Outdoor play is very important for your kids’ early years. It’s not just about fun. It is the best way in achieving developmental tasks children must learn. They need to learn to go out there, take risks (yes – take risks) and explore. They need to develop motor and social skills.
It’s the only way they can learn about the world: How does water feel? What happens when I put water and sand together? How do leaves taste? Not only do they learn about the world – they learn about about themselves too. How high can I jump? Can I fly if I try to jump really high? How does it feel if I hit my head with my toy? Can I climb that ladder?
Last but not the least, outdoor play enhances brain development. Their problem-solving skills, imagination and creativity are challenged whenever they play. So it’s really important that they play outdoors instead of playing inside the house with computers and gadgets.
One of the things we could do to encourage them to go outside is to provide them a sandpit. Most kids love sand. So here are different sandpit ideas you can do in your home, whether you have the space and money or not.
You can simply buy a very child-friendly plastic sandbox for the babies. (from Happy Whimsical Hearts)
But if your kids are big enough for that, you can find a few logs to put together to create a sandbox that somehow looks like a raft. (from Wicken Toys)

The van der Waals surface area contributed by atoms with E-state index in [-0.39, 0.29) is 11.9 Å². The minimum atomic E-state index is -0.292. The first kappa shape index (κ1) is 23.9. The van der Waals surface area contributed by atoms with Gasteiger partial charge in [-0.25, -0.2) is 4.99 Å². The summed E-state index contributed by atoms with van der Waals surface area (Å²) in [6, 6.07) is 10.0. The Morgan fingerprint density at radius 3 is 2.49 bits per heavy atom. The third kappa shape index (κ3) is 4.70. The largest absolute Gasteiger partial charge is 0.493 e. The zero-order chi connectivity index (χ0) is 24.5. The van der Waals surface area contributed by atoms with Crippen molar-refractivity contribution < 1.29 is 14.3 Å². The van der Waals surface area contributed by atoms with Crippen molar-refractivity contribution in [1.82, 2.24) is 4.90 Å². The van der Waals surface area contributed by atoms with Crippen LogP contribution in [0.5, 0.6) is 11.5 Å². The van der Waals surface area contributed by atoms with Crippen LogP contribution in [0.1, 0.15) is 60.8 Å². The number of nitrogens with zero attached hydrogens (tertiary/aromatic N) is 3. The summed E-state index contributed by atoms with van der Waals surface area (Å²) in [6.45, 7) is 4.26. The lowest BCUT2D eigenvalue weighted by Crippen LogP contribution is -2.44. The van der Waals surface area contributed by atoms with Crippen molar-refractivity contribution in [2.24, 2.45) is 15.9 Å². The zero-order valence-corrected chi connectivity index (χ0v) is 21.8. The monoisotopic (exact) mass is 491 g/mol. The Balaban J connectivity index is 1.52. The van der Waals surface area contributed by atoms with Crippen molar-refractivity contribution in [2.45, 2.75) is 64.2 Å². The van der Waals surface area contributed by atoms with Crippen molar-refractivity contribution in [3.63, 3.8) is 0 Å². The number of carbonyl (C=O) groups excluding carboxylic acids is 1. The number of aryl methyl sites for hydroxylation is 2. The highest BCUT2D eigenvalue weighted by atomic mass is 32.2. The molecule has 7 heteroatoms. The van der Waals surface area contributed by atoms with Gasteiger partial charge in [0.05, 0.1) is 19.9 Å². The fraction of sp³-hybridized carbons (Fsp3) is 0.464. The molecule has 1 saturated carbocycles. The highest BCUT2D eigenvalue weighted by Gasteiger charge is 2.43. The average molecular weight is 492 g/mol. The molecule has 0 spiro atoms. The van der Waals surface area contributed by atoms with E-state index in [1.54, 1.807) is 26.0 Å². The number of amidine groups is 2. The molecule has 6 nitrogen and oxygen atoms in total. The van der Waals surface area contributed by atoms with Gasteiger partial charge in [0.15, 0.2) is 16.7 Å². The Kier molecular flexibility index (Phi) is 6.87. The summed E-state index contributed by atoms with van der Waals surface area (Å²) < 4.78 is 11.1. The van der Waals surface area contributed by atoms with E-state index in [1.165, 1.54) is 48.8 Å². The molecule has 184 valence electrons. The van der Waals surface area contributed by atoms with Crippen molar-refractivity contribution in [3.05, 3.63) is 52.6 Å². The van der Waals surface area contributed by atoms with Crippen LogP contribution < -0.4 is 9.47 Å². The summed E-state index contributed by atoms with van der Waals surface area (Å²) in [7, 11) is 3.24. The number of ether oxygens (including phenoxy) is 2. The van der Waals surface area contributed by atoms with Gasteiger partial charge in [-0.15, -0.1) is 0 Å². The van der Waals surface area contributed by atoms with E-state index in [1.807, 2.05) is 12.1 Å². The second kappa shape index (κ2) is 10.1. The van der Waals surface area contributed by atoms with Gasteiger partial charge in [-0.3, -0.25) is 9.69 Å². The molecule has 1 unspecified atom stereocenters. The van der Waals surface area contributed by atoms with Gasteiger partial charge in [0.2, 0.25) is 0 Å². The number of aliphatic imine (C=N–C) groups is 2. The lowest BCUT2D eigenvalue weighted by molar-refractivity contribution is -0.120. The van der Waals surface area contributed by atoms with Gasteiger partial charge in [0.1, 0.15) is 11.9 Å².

Why not exercise your building skills and try making this octagonal sandpit with your extra lumber? (from Garden Site)
How about this design in which the cover also serves as benches? (from Ana White)
You can also cut a wine barrel for your little kid… (from little eco footprints)
Or cut tree trunks which they could also step on to enhance their balancing skills. (from childhood 101)
You can arrange these trunks with stones to incorporate the sandpit in your landscape. (from childhood 101)
If you have a big yard you can use boulders, especially if you have a rock garden. (from Mummy Musings & Mayhem)
But if you don’t have much space, a simple corner sandpit would be the best idea. (from Sandpits 4 Schools)
Don’t forget to put PVC pipes if possible for a more fun sand play. (from There Was a Crooked House)
Your kids can still play with sand inside the house with a sandpit like this. (from EtonHouse International Education Group)
Maybe your friends have an old little boat for sale? (from Darling Street)
Old tires for sale would be easier to find – and easier to bring home! (from Pelican Childcare Heatherton)
You can get a number of tires for a really big sandpit. The smaller sandpits created by the tires are perfect for your kids’ little projects. (from Free range adventure)
You might even have it for free if you only want one! Here are some guidelines in making your own tire sandbox.
Think about it, this could be a great solution to keep them busy outside while you try to clean the house